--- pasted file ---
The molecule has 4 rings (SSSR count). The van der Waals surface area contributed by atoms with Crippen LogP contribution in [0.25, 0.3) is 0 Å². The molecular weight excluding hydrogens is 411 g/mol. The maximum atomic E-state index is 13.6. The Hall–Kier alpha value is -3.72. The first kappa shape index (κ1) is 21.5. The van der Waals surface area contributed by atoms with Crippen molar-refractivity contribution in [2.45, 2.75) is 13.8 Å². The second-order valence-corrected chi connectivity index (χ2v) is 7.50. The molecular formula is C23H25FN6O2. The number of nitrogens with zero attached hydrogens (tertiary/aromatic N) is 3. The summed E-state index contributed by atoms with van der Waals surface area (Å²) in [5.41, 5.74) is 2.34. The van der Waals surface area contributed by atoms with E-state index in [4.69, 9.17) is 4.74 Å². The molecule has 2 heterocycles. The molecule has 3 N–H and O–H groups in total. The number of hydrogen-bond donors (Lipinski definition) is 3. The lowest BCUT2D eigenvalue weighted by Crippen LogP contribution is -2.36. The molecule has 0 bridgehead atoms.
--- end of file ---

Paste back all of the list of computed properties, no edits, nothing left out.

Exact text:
The molecule has 4 rings (SSSR count). The van der Waals surface area contributed by atoms with Crippen LogP contribution in [0.25, 0.3) is 0 Å². The molecular weight excluding hydrogens is 411 g/mol. The maximum atomic E-state index is 13.6. The Hall–Kier alpha value is -3.72. The first kappa shape index (κ1) is 21.5. The van der Waals surface area contributed by atoms with Crippen molar-refractivity contribution in [2.45, 2.75) is 13.8 Å². The second-order valence-corrected chi connectivity index (χ2v) is 7.50. The molecular formula is C23H25FN6O2. The number of nitrogens with zero attached hydrogens (tertiary/aromatic N) is 3. The summed E-state index contributed by atoms with van der Waals surface area (Å²) in [5.41, 5.74) is 2.34. The van der Waals surface area contributed by atoms with E-state index in [4.69, 9.17) is 4.74 Å². The molecule has 2 heterocycles. The molecule has 3 N–H and O–H groups in total. The number of hydrogen-bond donors (Lipinski definition) is 3. The lowest BCUT2D eigenvalue weighted by Crippen LogP contribution is -2.36. The molecule has 0 bridgehead atoms.